Dungeons & Dragons, 4th Edition loves patrons. Not only are they built right into the mechanics of the Warlock, but there is also a great deal of fluff devoted to gods and primal powers. In this article, we’ll present three patrons to use in your campaign, with motivations for players and greater complexity for DMs.
The Lawful Good god of Community, Peace and Learning is worshipped almost exclusively among the Couatl. Wise and contemplative, this god rarely acts, preferring to examine any action or event with deep reflection, which can often take years. When granting an audience, he usually appears as a rainbow colored Coutal, spinning slowly in a circle, tail in mouth.
Jazirian is primarily concerned with how those who revere peace and community respond to adversity. Those who do not know adversity cannot truly be said to defend peace, and are not worth his time.
Twist: Jazirian is the center of a vast intelligence network of Couatl, keeping tabs on the chaos of the world, as well as the actions of the other serpent powers. It’s said that once certain foreseen events transpire, Jazirian will send his followers throughout the world to warn of the impending end of the world.
This giant, two-headed snake is the primary guardian of the underworld. He is sometimes worshipped as a god in his own right, and patron of intelligence, protection, and the dead. He is sometimes linked with the Sun God, taking the place of protector while the sun god rests at night.
Nehebkau is primarily concerned with the proper passage of the dead. He is an enemy of not just necromancers and undead, but also opposed to those who cheat death through means that are generally not frowned upon, like Raise Dead.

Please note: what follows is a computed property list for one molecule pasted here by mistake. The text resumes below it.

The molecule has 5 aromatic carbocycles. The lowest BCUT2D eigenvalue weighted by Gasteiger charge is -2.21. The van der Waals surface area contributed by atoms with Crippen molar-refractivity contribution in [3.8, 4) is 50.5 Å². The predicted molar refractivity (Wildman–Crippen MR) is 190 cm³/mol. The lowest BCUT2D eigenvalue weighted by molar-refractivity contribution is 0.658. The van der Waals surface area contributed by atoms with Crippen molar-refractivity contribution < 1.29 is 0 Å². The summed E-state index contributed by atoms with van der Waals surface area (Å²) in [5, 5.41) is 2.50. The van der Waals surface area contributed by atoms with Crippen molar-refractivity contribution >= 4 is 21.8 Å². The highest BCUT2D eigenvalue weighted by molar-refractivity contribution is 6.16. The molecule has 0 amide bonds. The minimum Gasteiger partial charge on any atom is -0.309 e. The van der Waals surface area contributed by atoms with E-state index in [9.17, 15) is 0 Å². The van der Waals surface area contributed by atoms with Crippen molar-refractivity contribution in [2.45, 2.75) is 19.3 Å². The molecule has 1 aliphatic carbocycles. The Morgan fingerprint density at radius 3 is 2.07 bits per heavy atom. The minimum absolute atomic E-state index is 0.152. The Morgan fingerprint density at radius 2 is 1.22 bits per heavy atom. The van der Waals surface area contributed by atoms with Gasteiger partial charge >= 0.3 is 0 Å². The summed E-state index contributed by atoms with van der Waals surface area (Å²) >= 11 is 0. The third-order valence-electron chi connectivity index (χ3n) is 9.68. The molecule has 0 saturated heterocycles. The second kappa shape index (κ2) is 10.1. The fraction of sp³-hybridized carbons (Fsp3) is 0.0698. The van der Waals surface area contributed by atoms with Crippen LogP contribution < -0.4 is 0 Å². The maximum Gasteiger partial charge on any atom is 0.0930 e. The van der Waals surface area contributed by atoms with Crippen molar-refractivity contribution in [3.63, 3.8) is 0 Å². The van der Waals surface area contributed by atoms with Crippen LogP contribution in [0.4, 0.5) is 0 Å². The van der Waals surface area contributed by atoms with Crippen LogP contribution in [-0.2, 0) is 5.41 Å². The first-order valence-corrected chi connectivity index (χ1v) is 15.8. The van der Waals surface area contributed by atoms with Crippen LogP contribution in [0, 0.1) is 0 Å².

Twist: Nehebkau also doubles as a god of seduction. In this form he often known as Ka, and is depicted as a muscular man of differing races, with unblinking eyes. While acting as Ka, other creatures are tasked with his responsibilities as guardian.
This primal spirit is one of the oldest and most powerful spirits of the material plane. He is worshipped in many aspects. Some see the world serpent as a spirit of knowledge, especially secrets lost to the ages. Others revere the world serpent as a patron of travel, his great body coiling around the earth as a series of fey lines that can be tapped.
The World Serpent is primarily concerned that the earth not be defiled by outside powers. He is increasingly concerned about the influence of the gods, but as they generally stay in their own domains this is comparatively minor. Of more concern are the demons, devils and primordials which seem (to a being so ageless) to be tirelessly assaulting the material plane with goals of conquest or destruction.
Twist: The World Serpent’s massive form divides his attention more than many other spirits. His enemies sometimes use this to trick the World Serpent, whispering secrets to the being that are only half true. As long as the World Serpent discovers a problem originating from an other-worldly entity, it usually doesn’t care how or why that power got there.